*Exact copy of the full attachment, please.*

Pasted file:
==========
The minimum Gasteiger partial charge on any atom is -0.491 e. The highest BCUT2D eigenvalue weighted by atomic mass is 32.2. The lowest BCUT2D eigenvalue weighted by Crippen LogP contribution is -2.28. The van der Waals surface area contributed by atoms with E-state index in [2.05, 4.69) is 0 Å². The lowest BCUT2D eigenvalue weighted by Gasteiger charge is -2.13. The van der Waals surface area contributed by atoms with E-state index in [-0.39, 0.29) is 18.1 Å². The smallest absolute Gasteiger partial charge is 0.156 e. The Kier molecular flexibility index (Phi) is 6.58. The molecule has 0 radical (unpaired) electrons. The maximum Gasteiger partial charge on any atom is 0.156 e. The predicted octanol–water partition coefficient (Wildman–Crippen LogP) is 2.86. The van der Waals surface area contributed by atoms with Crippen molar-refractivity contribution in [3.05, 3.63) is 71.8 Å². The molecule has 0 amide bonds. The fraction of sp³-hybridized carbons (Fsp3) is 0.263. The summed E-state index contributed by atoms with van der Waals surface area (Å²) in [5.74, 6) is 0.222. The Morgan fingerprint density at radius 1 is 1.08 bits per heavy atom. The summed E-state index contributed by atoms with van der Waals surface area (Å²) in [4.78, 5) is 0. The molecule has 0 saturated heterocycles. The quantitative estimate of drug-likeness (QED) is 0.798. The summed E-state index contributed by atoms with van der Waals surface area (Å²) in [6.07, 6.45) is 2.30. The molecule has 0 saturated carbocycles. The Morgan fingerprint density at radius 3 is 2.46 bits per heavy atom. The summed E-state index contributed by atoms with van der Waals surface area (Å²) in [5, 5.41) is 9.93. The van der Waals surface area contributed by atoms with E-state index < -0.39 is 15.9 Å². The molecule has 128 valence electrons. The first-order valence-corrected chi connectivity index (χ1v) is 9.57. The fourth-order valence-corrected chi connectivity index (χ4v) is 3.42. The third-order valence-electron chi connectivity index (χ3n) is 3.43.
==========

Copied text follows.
The minimum Gasteiger partial charge on any atom is -0.491 e. The highest BCUT2D eigenvalue weighted by atomic mass is 32.2. The lowest BCUT2D eigenvalue weighted by Crippen LogP contribution is -2.28. The van der Waals surface area contributed by atoms with E-state index in [2.05, 4.69) is 0 Å². The lowest BCUT2D eigenvalue weighted by Gasteiger charge is -2.13. The van der Waals surface area contributed by atoms with E-state index in [-0.39, 0.29) is 18.1 Å². The smallest absolute Gasteiger partial charge is 0.156 e. The Kier molecular flexibility index (Phi) is 6.58. The molecule has 0 radical (unpaired) electrons. The maximum Gasteiger partial charge on any atom is 0.156 e. The predicted octanol–water partition coefficient (Wildman–Crippen LogP) is 2.86. The van der Waals surface area contributed by atoms with Crippen molar-refractivity contribution in [3.05, 3.63) is 71.8 Å². The molecule has 0 amide bonds. The fraction of sp³-hybridized carbons (Fsp3) is 0.263. The summed E-state index contributed by atoms with van der Waals surface area (Å²) in [5.74, 6) is 0.222. The Morgan fingerprint density at radius 1 is 1.08 bits per heavy atom. The summed E-state index contributed by atoms with van der Waals surface area (Å²) in [4.78, 5) is 0. The molecule has 0 saturated heterocycles. The quantitative estimate of drug-likeness (QED) is 0.798. The summed E-state index contributed by atoms with van der Waals surface area (Å²) in [6.07, 6.45) is 2.30. The molecule has 0 saturated carbocycles. The Morgan fingerprint density at radius 3 is 2.46 bits per heavy atom. The summed E-state index contributed by atoms with van der Waals surface area (Å²) in [5, 5.41) is 9.93. The van der Waals surface area contributed by atoms with E-state index < -0.39 is 15.9 Å². The molecule has 128 valence electrons. The first-order valence-corrected chi connectivity index (χ1v) is 9.57. The fourth-order valence-corrected chi connectivity index (χ4v) is 3.42. The third-order valence-electron chi connectivity index (χ3n) is 3.43.